|The role of proteases and protease inhibitors
in development and progression of cancer, immune processes and
and their inhibitors
play an important role in the normal function of cells and organisms.
immune processes their role is crucial in antigen presentation, cell
cytotoxicity, phagocytosis and activation and proliferation of
most immune cells. Our group is investigating the role
of cysteine proteases
and associated factors in the maturation of dendritic cells, and the
functioning of T lymphocytes and cells of innate immunity, such as
macrophages and NK cells.
We demonstrated that some proteases may
cause changes in cell signalling, adhesion and migration as a
consequence of gradual degradation of integrin receptors. This activity
re-modulates the cell cytoskeleton and causes the formation of cell
extensions, uropods and nanotubes, enabling new modes of signalling
including the transfer of cytoplasmic vesicles. Protease inhibitors may
regulate these processes.
Proteases are important also for the
proper functioning of neuron cells. Their uncontrolled action is
associated with neurodegenerative diseases, in this case protease
inhibitors can be promising agents for the treatment of patients. In
this field we investigate the role of cathepsins in the regulation of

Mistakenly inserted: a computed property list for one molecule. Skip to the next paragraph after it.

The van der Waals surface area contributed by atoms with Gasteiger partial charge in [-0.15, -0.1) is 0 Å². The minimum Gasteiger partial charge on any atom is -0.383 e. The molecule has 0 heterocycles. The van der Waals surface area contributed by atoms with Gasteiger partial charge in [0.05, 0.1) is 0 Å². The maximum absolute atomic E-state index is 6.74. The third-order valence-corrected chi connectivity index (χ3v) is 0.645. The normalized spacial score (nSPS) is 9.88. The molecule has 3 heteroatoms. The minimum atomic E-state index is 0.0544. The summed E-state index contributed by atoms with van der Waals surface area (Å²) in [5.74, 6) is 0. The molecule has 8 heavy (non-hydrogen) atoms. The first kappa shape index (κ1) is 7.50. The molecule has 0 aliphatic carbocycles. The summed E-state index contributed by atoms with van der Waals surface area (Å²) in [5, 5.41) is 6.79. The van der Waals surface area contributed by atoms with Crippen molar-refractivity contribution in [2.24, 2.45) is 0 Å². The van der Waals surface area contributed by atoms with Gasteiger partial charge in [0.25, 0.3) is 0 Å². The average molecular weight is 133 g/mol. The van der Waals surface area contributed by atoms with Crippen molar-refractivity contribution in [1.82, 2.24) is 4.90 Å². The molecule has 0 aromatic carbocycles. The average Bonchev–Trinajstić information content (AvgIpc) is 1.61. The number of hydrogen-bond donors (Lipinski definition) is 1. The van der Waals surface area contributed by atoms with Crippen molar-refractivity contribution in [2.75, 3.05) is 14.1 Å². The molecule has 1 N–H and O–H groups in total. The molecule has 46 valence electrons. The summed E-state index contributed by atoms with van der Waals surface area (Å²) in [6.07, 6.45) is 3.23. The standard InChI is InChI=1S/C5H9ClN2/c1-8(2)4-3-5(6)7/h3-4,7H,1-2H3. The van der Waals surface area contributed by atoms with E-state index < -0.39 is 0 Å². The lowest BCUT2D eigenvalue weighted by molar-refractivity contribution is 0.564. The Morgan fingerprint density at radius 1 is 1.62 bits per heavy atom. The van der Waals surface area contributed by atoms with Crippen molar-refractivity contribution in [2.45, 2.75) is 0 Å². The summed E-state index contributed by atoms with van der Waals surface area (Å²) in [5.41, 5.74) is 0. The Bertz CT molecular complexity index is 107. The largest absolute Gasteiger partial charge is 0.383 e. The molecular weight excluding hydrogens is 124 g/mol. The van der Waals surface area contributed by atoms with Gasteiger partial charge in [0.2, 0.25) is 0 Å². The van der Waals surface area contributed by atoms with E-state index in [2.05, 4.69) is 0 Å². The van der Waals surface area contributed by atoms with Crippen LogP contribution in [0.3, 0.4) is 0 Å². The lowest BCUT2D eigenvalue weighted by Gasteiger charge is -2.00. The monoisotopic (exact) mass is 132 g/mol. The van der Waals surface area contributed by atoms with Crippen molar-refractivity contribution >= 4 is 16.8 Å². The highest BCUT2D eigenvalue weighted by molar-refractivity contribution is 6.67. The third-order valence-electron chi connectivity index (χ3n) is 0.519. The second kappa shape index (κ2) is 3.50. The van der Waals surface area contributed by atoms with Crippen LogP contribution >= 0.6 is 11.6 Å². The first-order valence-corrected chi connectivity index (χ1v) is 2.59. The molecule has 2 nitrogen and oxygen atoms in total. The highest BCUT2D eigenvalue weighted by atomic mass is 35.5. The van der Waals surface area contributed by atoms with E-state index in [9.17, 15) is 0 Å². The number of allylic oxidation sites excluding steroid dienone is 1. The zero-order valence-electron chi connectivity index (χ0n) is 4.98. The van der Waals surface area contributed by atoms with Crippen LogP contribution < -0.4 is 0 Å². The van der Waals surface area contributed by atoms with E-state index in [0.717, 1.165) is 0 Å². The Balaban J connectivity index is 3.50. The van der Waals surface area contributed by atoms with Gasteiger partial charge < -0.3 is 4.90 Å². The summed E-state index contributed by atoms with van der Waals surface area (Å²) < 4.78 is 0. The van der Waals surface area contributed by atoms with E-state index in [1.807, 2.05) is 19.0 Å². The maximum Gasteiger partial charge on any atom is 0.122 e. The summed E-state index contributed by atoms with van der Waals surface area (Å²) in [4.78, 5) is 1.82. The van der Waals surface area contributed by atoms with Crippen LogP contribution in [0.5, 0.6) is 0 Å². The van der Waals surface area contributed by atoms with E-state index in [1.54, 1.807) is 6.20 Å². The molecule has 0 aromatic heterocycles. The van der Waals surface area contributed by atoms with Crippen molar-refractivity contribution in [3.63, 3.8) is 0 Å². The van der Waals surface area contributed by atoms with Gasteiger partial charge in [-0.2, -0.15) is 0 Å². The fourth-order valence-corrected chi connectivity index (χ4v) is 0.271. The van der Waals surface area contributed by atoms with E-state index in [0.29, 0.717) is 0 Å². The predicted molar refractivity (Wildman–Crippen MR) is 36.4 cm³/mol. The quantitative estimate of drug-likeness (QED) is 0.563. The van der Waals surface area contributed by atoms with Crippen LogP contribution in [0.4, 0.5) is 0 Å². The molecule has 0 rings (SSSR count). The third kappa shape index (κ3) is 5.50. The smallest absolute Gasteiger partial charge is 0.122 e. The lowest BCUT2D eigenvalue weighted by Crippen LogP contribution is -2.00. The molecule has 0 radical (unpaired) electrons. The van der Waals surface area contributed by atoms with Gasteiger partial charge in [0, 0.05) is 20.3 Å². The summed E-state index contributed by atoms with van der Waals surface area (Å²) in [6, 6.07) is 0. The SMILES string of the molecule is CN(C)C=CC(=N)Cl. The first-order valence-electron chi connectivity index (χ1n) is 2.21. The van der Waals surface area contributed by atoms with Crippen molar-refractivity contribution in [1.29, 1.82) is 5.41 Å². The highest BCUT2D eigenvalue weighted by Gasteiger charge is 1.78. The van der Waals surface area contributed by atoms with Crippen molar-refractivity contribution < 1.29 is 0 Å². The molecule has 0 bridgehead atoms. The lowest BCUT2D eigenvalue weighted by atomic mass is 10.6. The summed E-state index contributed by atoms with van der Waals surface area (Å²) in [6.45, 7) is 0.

neurotrophic activity of gamma enolase. Important are also the results,
achieved in collaboration with partners in UK, explaining the role of
mutations in protein FUS, which are associated with the cause of
familial amyotrophic lateral sclerosis type 6.
Degradation of extracellular matrix is an
important step in the development
and progression of cancer the, leading to increased invasiveness and metastasis of
tumour cells. Proteases participate in this process, both intra- and
extra-cellularly. We showed that protease inhibitors, capable of inhibiting
protease activity at both sites, effectively impair the invasiveness of
tumour cells. Our work is focused on investigating the molecular
mechanisms of these processes in tumour cells, identification of
proteases as targets for anti-tumour therapy and of inhibitors as
potential anti-tumour drugs.
- Kocbek, Petra, Obermajer, Nataša, Cegnar, Mateja, Kos, Janko, Kristl, Julijana. Targeting cancer cells using PLGA nanoparticles surface modified with monoclonal antibody. J. control. release. , 2007, iss. 1-2, vol. 120, str. 18-26.
- Jevnikar, Zala, Obermajer, Nataša, Bogyo, Matthew, Kos, Janko. The role of cathepsin X in the migration and invasiveness of T lymphocytes. J Cell Sci, 2008, issue 16, vol. 121, str. 2652-2661.
- Obermajer, Nataša, Jevnikar, Zala, Doljak, Bojan, Sadaghiani, A. M., Bogyo, Matthew, Kos, Janko. Cathepsin X-mediated ß2 integrin activation results in nanotube outgrowth. Cell Mol Life Sci (Print. ed.), 2009, no. 6, vol. 66, str. 1126-1134.
- Obermajer, Nataša, Doljak, Bojan, Kos, Janko. Cytokeratin
8 ectoplasmic domain binds urokinase-type plasminogen activator to
breast tumor cells and modulates their adhesion, growth and
invasiveness. Mol Cancer, 2009, vol. 8, no. 88, 31 str.
- Vance, Caroline, Rogelj, Boris in sod. Mutations in FUS, an RNA processing protein, cause familial amyotrophic lateral sclerosis Type 6. Science (Wash. D.C.), 2009, vol. 323, no. 5918, str. 1208-1211.